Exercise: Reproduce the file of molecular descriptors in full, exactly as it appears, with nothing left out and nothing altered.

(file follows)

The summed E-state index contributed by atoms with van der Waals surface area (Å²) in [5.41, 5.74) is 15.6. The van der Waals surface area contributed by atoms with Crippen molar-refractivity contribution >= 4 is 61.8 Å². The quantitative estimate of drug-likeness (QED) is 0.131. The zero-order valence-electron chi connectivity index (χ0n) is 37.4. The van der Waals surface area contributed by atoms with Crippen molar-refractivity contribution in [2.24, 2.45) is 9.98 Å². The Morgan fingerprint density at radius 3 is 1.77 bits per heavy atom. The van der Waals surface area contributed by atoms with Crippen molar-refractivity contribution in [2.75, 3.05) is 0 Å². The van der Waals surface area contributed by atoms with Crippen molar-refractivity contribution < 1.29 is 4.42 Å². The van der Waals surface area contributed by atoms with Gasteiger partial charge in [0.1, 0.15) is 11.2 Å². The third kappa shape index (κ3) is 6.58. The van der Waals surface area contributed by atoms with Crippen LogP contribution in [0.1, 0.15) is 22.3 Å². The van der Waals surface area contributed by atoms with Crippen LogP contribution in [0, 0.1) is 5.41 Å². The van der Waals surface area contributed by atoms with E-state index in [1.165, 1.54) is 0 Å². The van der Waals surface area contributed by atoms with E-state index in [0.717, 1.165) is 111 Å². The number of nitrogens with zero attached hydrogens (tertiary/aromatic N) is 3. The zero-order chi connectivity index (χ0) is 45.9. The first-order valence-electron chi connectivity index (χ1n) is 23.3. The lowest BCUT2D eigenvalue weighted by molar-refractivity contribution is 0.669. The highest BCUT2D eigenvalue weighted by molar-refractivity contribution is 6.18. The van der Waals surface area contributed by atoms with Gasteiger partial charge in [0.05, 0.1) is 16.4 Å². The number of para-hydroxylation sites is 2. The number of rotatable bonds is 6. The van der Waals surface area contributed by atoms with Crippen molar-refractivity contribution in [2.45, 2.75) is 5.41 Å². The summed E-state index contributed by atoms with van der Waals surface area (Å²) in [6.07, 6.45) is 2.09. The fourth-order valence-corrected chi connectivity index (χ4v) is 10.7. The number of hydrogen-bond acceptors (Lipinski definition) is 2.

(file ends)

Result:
The summed E-state index contributed by atoms with van der Waals surface area (Å²) in [5.41, 5.74) is 15.6. The van der Waals surface area contributed by atoms with Crippen molar-refractivity contribution >= 4 is 61.8 Å². The quantitative estimate of drug-likeness (QED) is 0.131. The zero-order valence-electron chi connectivity index (χ0n) is 37.4. The van der Waals surface area contributed by atoms with Crippen molar-refractivity contribution in [2.24, 2.45) is 9.98 Å². The Morgan fingerprint density at radius 3 is 1.77 bits per heavy atom. The van der Waals surface area contributed by atoms with Crippen molar-refractivity contribution in [2.75, 3.05) is 0 Å². The van der Waals surface area contributed by atoms with Crippen molar-refractivity contribution < 1.29 is 4.42 Å². The van der Waals surface area contributed by atoms with Gasteiger partial charge in [0.1, 0.15) is 11.2 Å². The third kappa shape index (κ3) is 6.58. The van der Waals surface area contributed by atoms with Crippen LogP contribution in [0.1, 0.15) is 22.3 Å². The van der Waals surface area contributed by atoms with Crippen LogP contribution in [0, 0.1) is 5.41 Å². The van der Waals surface area contributed by atoms with E-state index in [1.165, 1.54) is 0 Å². The van der Waals surface area contributed by atoms with E-state index in [0.717, 1.165) is 111 Å². The number of nitrogens with zero attached hydrogens (tertiary/aromatic N) is 3. The zero-order chi connectivity index (χ0) is 45.9. The first-order valence-electron chi connectivity index (χ1n) is 23.3. The lowest BCUT2D eigenvalue weighted by molar-refractivity contribution is 0.669. The highest BCUT2D eigenvalue weighted by molar-refractivity contribution is 6.18. The van der Waals surface area contributed by atoms with Gasteiger partial charge in [0.05, 0.1) is 16.4 Å². The number of para-hydroxylation sites is 2. The number of rotatable bonds is 6. The van der Waals surface area contributed by atoms with Crippen molar-refractivity contribution in [2.45, 2.75) is 5.41 Å². The summed E-state index contributed by atoms with van der Waals surface area (Å²) in [6.07, 6.45) is 2.09. The fourth-order valence-corrected chi connectivity index (χ4v) is 10.7. The number of hydrogen-bond acceptors (Lipinski definition) is 2.